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Ethyleneglycol mono phenyl ether



It is a colourless oily liquid with a very low solubility in water (2.7wt%), soluble in ethanol, neutral pH 7 (20g/lt. water 20°C) and specific gravity 1.109g/cm3 (20°C). It has a slight aromatic odour.


Phenoxyethanol has an advantage over other anaesthetics, such as MS-222 or benzocaine, in that it does not accumulate in the fish after anaesthesia has been induced; so it can be used for long periods. It is safe and efficacious in most species; certainly the best choice for sea bass and bream, but in few species, e.g. cod, induction of anaesthesia is too slow.

Phenoxyethanol may be used repeatedly on fish of various ages/sizes from young fry to on-growing caged fish. Common handling processes necessitating the use of anaesthetics comprise grading, transportation and vaccination. Most often sedation (stage 1-2 anaesthesia) is sufficient to reduce stress while handling and may last for several hours. Surgical anaesthesia (stage 5) is required for injection vaccination. Fish recovery should be rapid after placing in clean well aerated water. (For example, post injection vaccination requiring stage 5 surgical anaesthesia, sea bass recovers within 3-8 minutes at most.)


Phenoxyethanol should be vigorously mixed with water and added gradually to the fish tank or tarpaulin. Safe dissolved Ο2 levels should be observed to remain between 5.5-8ppm.

For any given concentration the induction time varies according to fish species, size and water temperature which affect the rate of water flow over the gills, which in turn depends on the oxygen requirements.

When a fish is placed in an anaesthetic solution there is an initial phase of excitement followed by erratic swimming and sluggish movements (sedation). Then the fish becomes inactive (surgical anaesthesia).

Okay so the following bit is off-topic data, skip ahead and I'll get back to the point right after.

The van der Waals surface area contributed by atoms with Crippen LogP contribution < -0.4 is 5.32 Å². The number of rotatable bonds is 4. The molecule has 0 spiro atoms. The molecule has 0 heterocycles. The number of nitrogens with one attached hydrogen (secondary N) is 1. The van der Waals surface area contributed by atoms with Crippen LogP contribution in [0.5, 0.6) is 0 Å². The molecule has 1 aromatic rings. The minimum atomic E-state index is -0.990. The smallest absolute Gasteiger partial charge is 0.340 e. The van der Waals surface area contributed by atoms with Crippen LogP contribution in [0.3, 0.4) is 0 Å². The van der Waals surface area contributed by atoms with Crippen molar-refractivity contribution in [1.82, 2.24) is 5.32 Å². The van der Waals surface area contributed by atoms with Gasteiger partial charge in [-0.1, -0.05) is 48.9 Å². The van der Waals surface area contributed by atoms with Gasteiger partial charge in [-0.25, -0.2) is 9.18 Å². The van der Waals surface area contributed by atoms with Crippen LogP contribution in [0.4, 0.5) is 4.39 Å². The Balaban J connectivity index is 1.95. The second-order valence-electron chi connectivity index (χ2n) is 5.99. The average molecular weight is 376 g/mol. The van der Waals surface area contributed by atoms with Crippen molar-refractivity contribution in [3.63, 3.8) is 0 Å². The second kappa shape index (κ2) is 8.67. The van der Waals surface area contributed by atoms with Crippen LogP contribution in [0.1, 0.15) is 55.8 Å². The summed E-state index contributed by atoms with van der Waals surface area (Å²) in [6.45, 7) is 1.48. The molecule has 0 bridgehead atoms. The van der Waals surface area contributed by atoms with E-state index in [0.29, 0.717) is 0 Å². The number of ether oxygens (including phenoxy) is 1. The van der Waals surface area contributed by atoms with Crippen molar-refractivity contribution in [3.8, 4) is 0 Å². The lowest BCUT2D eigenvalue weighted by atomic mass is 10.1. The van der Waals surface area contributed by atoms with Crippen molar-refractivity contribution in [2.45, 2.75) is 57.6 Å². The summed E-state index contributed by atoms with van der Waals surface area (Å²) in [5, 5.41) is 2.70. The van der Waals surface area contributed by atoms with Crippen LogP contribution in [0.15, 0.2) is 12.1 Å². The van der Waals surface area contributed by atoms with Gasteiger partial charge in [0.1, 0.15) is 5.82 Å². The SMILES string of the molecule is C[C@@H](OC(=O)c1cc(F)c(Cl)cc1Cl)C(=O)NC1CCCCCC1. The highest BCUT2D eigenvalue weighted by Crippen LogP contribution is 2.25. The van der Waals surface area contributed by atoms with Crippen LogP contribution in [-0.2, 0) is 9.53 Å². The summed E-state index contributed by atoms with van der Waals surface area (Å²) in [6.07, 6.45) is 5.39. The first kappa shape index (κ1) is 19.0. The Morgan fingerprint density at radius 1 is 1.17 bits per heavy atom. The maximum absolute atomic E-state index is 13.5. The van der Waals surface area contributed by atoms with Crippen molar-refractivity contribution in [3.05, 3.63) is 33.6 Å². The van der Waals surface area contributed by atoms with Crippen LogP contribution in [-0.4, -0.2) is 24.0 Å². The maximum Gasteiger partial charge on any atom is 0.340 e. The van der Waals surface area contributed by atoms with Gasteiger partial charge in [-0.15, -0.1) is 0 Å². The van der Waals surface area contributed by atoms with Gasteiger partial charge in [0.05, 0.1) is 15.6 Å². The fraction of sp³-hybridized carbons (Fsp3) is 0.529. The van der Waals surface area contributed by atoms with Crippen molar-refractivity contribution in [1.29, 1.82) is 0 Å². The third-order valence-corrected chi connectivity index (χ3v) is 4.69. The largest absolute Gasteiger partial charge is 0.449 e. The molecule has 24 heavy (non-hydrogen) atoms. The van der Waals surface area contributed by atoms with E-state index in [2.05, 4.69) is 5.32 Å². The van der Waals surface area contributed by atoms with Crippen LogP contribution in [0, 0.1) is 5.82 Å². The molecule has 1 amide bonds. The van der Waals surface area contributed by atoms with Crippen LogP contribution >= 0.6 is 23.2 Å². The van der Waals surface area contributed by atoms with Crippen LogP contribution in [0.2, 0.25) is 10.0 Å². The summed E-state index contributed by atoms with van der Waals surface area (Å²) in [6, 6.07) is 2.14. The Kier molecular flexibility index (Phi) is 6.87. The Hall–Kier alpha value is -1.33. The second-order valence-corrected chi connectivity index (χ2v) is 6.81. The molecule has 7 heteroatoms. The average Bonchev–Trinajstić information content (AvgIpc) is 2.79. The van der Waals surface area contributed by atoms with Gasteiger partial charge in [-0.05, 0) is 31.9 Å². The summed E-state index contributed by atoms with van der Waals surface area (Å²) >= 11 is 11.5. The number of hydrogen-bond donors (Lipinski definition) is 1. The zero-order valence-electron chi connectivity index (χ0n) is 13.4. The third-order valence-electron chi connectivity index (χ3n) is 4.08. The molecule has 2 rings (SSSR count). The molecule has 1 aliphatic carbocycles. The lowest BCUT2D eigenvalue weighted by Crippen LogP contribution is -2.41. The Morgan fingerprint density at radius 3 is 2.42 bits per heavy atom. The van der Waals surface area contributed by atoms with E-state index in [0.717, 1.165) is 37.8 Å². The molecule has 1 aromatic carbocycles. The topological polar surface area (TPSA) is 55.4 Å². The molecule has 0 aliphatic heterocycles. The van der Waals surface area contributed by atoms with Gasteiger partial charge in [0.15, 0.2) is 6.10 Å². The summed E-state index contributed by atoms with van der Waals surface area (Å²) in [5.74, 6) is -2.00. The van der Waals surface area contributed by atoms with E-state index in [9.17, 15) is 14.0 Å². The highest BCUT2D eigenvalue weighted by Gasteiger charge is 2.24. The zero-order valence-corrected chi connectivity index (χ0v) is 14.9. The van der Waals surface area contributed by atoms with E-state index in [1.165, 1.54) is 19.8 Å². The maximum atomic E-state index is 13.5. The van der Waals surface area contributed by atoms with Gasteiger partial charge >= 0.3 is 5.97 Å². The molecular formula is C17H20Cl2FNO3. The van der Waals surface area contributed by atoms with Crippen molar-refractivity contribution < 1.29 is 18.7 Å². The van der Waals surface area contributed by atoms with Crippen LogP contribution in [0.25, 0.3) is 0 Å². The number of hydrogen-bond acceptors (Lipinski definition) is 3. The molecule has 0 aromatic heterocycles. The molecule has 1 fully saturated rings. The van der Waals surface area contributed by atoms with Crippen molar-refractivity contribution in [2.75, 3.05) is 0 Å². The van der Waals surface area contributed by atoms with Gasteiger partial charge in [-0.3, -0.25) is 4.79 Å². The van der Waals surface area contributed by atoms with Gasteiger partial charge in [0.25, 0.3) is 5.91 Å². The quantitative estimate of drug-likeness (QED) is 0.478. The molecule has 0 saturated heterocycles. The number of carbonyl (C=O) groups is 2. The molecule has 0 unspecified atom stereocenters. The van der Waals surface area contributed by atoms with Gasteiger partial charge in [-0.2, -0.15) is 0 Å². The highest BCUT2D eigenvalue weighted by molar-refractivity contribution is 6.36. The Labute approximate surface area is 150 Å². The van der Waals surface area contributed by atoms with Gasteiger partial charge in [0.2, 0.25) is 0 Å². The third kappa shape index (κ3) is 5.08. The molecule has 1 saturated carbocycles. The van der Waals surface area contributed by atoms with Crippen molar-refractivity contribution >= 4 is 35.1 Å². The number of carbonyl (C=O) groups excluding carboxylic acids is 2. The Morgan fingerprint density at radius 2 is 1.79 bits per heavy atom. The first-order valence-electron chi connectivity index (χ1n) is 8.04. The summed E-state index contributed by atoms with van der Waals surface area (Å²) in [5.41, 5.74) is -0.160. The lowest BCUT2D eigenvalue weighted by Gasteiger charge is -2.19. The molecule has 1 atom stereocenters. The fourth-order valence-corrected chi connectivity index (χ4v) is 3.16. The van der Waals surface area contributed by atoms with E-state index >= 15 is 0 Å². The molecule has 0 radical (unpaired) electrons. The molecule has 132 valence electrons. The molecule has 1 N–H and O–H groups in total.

Shelf injuries are likely during the initial excitement phase, which has to be minimised. The anaesthetic should be already mixed with water and the mix administered gradually in small amounts until the establishment of the desired depth of anaesthesia.

The dose depends in practice on fish species, fish density, but mainly water temperature. Less anaesthetic is required to produce the same result under higher water temperatures.

Indicative phenoxyethanol doses for sea bream and sea bass. Water temperature at 18°-20°C:

Precautions (for the operators):

Moderately toxic if accidentally swallowed. Irritant for skin and especially eyes. Irritates mucus membranes, especially the upper respiratory tract. Avoid direct contact of phenoxyethanol or its water mixtures with skin. Wear gloves and use suitable equipment when handling it. In case of skin or eye contact rinse with plenty clean water for several minutes. Keep away from children.

Packing and storage:  Available usually in plastic sealed tubs containing 20-30kg (18-27lt.). Should be stored in a dark, dry, cool environment.




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Every effort has been made to ensure that the information above is accurate until the date of last editing. It is based upon the accumulated experience of applied veterinary work. The information may be used as a guide and is not meant to replace professional veterinary guidance for fish treatment. The author cannot take responsibility for incorrect interpretation or any resulting consequences.

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